The operator reported that the airplane was flown the evening before on a training flight with a student and instructor, and at the conclusion of their uneventful flight, the airplane was secured. They also indicated that airport surveillance video depicted the accident pilot inspecting the propeller after securing the airplane at the conclusion of the flight. 

Pilot Information

Certificate: Private
Age: 75, Male
Airplane Rating(s): Single-engine Land
Seat Occupied: Left
Other Aircraft Rating(s): None
Restraint Used: 3-point
Instrument Rating(s): None
Second Pilot Present: No
Instructor Rating(s): None
Toxicology Performed: No
Medical Certification: Class 3 With Waivers/Limitations
Last FAA Medical Exam: 11/02/2016
Occupational Pilot: No
Last Flight Review or Equivalent: 12/09/2016
Flight Time:  450 hours (Total, all aircraft), 300 hours (Total, this make and model), 450 hours (Pilot In Command, all aircraft), 10 hours (Last 90 days, all aircraft), 2 hours (Last 30 days, all aircraft) 

Aircraft and Owner/Operator Information

Aircraft Manufacturer: CESSNA
Registration: N2382R
Model/Series: 172 R
Aircraft Category: Airplane
Year of Manufacture: 1999
Amateur Built: No
Airworthiness Certificate: Normal; Utility
Serial Number: 17280700
Landing Gear Type: Tricycle
Seats: 4
Date/Type of Last Inspection: 12/12/2016, 100 Hour
Certified Max Gross Wt.: 2450 lbs
Time Since Last Inspection:
Engines: 1 Reciprocating
Airframe Total Time: 6955.6 Hours at time of accident
Engine Manufacturer: Lycoming
ELT: C91A installed, not activated
Engine Model/Series: IO-360-L2A
Registered Owner: CLEARWATER HELICOPTERS INC
Rated Power: 160 hp
Operator: CLEARWATER HELICOPTERS INC
Operating Certificate(s) Held: None
Operator Does Business As: Tampa Bay Aviation
Operator Designator Code: 

Meteorological Information and Flight Plan

Conditions at Accident Site: Visual Conditions
Condition of Light: Day
Observation Facility, Elevation: CLW, 71 ft msl
Observation Time: 1255 EST
Distance from Accident Site: 
Direction from Accident Site:
Lowest Cloud Condition: Scattered / 1900 ft agl
Temperature/Dew Point: 25°C / 20°C
Lowest Ceiling:
Visibility:  10 Miles
Wind Speed/Gusts, Direction: 9 knots/ 16 knots, 220°
Visibility (RVR):
Altimeter Setting:  30.02 inches Hg
Visibility (RVV):
Precipitation and Obscuration: No Obscuration; No Precipitation
Departure Point: Clearwater, FL (CLW)
Type of Flight Plan Filed: None
Destination: Clearwater, FL (CLW)
Type of Clearance: None
Departure Time: 1200 EST
Type of Airspace: 

Airport Information

Airport: Clearwater Airpark (CLW)
Runway Surface Type: Asphalt
Airport Elevation: 71 ft
Runway Surface Condition: Dry
Runway Used: 16
IFR Approach: None
Runway Length/Width:  4108 ft / 75 ft
VFR Approach/Landing: Traffic Pattern 

Wreckage and Impact Information

Crew Injuries: 1 None
Aircraft Damage: Substantial
Passenger Injuries: 1 None
Aircraft Fire: None
Ground Injuries: N/A
Aircraft Explosion: None
Total Injuries: 2 None
Latitude, Longitude:  27.977222, -82.759167 (est)

NTSB Identification: ERA17LA095
14 CFR Part 91: General Aviation
Accident occurred Thursday, January 26, 2017 in Clearwater, FL
Aircraft: CESSNA 172, registration: N2382R
Injuries: 2 Uninjured.

This is preliminary information, subject to change, and may contain errors. Any errors in this report will be corrected when the final report has been completed. NTSB investigators may not have traveled in support of this investigation and used data provided by various sources to prepare this aircraft accident report.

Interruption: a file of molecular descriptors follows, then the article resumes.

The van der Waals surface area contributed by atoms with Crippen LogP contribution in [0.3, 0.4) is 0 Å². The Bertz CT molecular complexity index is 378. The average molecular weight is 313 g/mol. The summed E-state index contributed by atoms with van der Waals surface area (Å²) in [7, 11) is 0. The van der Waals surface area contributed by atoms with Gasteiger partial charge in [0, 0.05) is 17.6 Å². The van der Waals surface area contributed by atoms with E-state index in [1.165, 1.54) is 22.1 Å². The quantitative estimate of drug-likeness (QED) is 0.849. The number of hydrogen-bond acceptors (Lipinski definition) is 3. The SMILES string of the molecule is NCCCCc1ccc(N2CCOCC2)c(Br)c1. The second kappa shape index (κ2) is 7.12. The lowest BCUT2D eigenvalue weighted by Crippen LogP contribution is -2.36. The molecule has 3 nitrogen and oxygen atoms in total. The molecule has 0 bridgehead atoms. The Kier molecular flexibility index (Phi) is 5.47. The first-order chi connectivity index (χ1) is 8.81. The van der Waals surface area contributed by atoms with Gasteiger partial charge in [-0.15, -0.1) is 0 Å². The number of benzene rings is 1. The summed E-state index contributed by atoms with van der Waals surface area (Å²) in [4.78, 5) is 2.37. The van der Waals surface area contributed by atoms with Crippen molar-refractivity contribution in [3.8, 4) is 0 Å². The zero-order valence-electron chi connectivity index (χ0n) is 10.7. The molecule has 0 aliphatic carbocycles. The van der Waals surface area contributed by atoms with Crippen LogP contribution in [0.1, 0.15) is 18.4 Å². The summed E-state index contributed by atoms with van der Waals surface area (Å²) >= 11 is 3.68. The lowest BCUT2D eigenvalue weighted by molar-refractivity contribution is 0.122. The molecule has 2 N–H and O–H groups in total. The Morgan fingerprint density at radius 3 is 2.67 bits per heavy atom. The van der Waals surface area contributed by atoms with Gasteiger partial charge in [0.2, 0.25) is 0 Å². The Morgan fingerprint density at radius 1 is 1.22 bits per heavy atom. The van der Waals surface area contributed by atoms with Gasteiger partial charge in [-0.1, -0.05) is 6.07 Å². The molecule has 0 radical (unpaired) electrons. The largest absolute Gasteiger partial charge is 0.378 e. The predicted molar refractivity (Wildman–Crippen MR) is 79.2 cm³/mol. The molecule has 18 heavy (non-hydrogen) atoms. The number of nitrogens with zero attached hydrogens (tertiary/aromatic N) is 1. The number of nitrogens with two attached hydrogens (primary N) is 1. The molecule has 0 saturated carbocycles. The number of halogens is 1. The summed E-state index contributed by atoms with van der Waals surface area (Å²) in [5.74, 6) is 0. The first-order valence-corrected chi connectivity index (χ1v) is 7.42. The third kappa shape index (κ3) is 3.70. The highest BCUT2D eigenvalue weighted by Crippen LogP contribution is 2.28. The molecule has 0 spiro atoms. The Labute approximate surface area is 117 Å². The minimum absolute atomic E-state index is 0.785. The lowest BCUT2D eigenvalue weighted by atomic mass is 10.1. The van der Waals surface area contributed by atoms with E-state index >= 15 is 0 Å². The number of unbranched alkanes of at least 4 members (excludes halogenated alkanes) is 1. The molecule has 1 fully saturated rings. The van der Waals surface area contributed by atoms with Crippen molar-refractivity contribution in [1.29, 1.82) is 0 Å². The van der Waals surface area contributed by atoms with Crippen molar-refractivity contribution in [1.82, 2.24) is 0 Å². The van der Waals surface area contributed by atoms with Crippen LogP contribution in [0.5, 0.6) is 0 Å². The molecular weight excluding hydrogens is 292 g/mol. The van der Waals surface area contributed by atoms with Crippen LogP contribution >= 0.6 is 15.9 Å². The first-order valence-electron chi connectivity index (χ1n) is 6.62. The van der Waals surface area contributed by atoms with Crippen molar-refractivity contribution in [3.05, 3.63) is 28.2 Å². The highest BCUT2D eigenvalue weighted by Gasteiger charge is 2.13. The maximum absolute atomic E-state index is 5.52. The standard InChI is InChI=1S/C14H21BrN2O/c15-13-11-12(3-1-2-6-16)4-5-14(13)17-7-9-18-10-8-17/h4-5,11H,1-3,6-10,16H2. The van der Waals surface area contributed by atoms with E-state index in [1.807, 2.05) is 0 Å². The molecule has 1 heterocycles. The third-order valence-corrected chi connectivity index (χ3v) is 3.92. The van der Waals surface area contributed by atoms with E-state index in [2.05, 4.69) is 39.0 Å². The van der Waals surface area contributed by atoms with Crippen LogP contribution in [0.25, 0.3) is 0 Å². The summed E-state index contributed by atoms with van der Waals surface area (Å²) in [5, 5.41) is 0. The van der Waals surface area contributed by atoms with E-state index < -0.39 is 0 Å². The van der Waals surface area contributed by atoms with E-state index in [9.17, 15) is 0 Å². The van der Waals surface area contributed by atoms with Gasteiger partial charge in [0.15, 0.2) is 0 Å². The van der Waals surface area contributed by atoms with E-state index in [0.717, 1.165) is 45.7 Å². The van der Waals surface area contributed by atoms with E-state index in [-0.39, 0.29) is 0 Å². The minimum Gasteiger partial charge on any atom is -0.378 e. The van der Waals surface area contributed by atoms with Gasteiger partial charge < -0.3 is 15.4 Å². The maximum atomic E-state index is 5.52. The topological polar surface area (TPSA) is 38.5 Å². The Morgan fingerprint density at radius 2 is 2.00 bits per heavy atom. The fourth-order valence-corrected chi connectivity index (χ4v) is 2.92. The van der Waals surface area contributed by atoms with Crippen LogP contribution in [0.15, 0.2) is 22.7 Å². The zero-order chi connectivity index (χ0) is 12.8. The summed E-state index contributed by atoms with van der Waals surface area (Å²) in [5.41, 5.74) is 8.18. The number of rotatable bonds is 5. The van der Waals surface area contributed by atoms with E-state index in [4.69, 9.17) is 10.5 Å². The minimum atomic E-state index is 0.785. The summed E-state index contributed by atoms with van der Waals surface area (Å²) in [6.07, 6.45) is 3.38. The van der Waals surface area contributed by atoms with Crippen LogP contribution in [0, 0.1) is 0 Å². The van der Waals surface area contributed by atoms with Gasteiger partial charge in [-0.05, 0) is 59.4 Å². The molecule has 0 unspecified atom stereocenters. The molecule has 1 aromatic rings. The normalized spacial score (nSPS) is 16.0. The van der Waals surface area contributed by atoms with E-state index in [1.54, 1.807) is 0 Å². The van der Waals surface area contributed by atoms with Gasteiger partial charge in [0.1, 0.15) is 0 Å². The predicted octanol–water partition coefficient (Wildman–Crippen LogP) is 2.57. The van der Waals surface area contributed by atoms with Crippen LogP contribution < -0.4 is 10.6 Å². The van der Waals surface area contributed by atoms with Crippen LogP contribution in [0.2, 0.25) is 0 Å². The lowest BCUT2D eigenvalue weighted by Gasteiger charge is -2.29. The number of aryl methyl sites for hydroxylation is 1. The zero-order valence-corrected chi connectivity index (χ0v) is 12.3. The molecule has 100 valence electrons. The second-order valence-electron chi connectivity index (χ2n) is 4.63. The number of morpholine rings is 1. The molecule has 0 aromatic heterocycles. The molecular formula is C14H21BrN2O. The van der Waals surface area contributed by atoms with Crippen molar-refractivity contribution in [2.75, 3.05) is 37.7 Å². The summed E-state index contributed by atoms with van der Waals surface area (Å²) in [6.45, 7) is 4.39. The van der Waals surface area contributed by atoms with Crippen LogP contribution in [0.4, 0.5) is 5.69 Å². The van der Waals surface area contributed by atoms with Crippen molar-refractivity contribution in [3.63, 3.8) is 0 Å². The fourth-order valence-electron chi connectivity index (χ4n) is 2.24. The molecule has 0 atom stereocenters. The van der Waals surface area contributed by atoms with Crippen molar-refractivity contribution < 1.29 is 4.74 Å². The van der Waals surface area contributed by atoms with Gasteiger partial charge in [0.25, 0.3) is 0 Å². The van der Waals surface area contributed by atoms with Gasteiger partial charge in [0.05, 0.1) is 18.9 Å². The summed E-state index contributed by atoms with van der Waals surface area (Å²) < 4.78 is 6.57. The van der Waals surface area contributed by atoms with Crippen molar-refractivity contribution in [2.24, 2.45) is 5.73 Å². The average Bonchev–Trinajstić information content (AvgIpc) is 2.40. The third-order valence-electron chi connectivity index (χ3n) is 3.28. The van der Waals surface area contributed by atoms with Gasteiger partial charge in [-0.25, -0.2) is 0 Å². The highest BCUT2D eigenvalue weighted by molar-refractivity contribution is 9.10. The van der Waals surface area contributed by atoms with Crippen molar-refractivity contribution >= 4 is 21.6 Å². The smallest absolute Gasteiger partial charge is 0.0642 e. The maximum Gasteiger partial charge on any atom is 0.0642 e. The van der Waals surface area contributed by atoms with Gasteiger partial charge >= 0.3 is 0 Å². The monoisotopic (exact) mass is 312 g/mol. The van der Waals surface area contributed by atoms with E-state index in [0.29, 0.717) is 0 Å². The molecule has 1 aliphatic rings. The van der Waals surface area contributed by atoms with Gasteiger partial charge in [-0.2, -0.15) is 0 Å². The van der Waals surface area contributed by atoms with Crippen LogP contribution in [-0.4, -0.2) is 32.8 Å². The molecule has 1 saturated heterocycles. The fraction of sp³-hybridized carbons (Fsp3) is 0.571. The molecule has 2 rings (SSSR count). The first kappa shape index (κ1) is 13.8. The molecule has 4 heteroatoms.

On January 26, 2017, about 1230 eastern standard time, a Cessna 172R, N2382R, registered to Clearwater Helicopters, Inc., dba Tampa Bay Aviation, was substantially damaged during a hard landing at the Clearwater Air Park (CLW), Clearwater, Florida. The private pilot and one passenger were not injured. The airplane was operated under the provisions of 14 Code of Federal Regulations Part 91 as a local, personal flight. Visual meteorological conditions prevailed at the time and no flight plan was filed for the flight that originated about 30 minutes earlier from CLW.

The pilot stated that he performed a preflight inspection of the airplane which included a check of the propeller and did not notice any damage. He did note the passenger door was difficult to close, and had an issue with his lap belt, but was able to secure it. After engine start, he taxied to runway 16, where he performed an engine run-up with no discrepancies noted. After takeoff, he flew west towards the beach but noticed adverse weather to the north and south of their location. He elected to return to CLW and entered the traffic pattern for runway 16, which was equipped with a visual approach slope indicator, but he did not turn it on. He turned the airplane onto the base leg of the traffic pattern and then onto final approach leg of the traffic pattern, where he maintained 65 mph with the flaps extended 30 degrees, and reported descending at the standard rate with no airspeed fluctuations. On his first landing attempt about at touchdown, the airplane encountered a strong wind gust which caused the airplane to climb "a little bit." He performed a go-around, and re-entered the traffic pattern for runway 16. The pilot conducted the second landing attempt with 10 degrees of flaps extended. He maintained 65 mph while on the final approach leg of the traffic pattern, and reported the, "touchdown was perfect soft" on the numbers. He further reported the airplane did not have a propeller strike on landing, and he taxied to the tie-down area, secured the airplane, then went inside the fixed-base operator and wrote up the discrepancies related to the door and lap belt.